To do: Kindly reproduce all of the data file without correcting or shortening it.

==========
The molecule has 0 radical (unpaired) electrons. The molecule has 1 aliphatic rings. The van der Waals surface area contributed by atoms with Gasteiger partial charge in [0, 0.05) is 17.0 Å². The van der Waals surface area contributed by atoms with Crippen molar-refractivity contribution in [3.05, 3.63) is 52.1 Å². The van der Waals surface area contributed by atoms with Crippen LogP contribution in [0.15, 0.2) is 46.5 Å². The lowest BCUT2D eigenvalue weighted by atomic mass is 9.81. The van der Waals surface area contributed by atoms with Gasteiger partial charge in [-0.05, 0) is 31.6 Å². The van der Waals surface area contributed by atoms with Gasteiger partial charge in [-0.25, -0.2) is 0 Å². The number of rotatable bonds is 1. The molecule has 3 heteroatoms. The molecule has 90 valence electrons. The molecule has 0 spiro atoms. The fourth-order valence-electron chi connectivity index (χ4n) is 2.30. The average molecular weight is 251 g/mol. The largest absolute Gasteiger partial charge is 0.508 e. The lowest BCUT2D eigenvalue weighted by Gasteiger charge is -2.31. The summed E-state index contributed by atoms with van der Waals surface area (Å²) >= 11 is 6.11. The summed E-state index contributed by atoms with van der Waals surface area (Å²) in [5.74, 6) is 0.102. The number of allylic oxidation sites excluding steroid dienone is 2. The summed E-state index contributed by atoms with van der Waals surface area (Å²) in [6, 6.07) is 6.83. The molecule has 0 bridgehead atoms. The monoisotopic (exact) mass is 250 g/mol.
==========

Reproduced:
The molecule has 0 radical (unpaired) electrons. The molecule has 1 aliphatic rings. The van der Waals surface area contributed by atoms with Gasteiger partial charge in [0, 0.05) is 17.0 Å². The van der Waals surface area contributed by atoms with Crippen molar-refractivity contribution in [3.05, 3.63) is 52.1 Å². The van der Waals surface area contributed by atoms with Crippen LogP contribution in [0.15, 0.2) is 46.5 Å². The lowest BCUT2D eigenvalue weighted by atomic mass is 9.81. The van der Waals surface area contributed by atoms with Gasteiger partial charge in [-0.05, 0) is 31.6 Å². The van der Waals surface area contributed by atoms with Gasteiger partial charge in [-0.25, -0.2) is 0 Å². The number of rotatable bonds is 1. The molecule has 3 heteroatoms. The molecule has 90 valence electrons. The molecule has 0 spiro atoms. The fourth-order valence-electron chi connectivity index (χ4n) is 2.30. The average molecular weight is 251 g/mol. The largest absolute Gasteiger partial charge is 0.508 e. The lowest BCUT2D eigenvalue weighted by Gasteiger charge is -2.31. The summed E-state index contributed by atoms with van der Waals surface area (Å²) >= 11 is 6.11. The summed E-state index contributed by atoms with van der Waals surface area (Å²) in [5.74, 6) is 0.102. The number of allylic oxidation sites excluding steroid dienone is 2. The summed E-state index contributed by atoms with van der Waals surface area (Å²) in [6, 6.07) is 6.83. The molecule has 0 bridgehead atoms. The monoisotopic (exact) mass is 250 g/mol.